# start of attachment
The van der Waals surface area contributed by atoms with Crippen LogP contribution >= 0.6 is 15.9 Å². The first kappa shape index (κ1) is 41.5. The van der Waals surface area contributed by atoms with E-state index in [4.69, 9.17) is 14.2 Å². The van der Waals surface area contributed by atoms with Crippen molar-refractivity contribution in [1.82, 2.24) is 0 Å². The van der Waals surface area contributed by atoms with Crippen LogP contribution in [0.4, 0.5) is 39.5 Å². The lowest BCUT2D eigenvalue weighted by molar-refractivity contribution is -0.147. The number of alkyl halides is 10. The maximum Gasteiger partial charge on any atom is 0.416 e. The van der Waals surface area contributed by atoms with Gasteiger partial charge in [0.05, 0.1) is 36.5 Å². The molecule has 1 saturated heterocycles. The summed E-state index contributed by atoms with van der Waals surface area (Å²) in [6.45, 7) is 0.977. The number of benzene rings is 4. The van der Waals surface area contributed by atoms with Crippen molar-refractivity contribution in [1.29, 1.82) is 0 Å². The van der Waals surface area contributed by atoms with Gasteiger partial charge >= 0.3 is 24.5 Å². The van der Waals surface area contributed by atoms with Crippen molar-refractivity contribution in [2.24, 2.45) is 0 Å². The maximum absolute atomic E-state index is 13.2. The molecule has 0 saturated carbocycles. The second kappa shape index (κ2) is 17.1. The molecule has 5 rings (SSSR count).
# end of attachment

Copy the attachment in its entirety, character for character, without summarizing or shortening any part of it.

The van der Waals surface area contributed by atoms with Crippen LogP contribution >= 0.6 is 15.9 Å². The first kappa shape index (κ1) is 41.5. The van der Waals surface area contributed by atoms with E-state index in [4.69, 9.17) is 14.2 Å². The van der Waals surface area contributed by atoms with Crippen molar-refractivity contribution in [1.82, 2.24) is 0 Å². The van der Waals surface area contributed by atoms with Crippen LogP contribution in [0.4, 0.5) is 39.5 Å². The lowest BCUT2D eigenvalue weighted by molar-refractivity contribution is -0.147. The number of alkyl halides is 10. The maximum Gasteiger partial charge on any atom is 0.416 e. The van der Waals surface area contributed by atoms with Gasteiger partial charge in [0.05, 0.1) is 36.5 Å². The molecule has 1 saturated heterocycles. The summed E-state index contributed by atoms with van der Waals surface area (Å²) in [6.45, 7) is 0.977. The number of benzene rings is 4. The van der Waals surface area contributed by atoms with Crippen molar-refractivity contribution in [1.29, 1.82) is 0 Å². The van der Waals surface area contributed by atoms with Gasteiger partial charge >= 0.3 is 24.5 Å². The van der Waals surface area contributed by atoms with Crippen molar-refractivity contribution in [2.24, 2.45) is 0 Å². The maximum absolute atomic E-state index is 13.2. The molecule has 0 saturated carbocycles. The second kappa shape index (κ2) is 17.1. The molecule has 5 rings (SSSR count).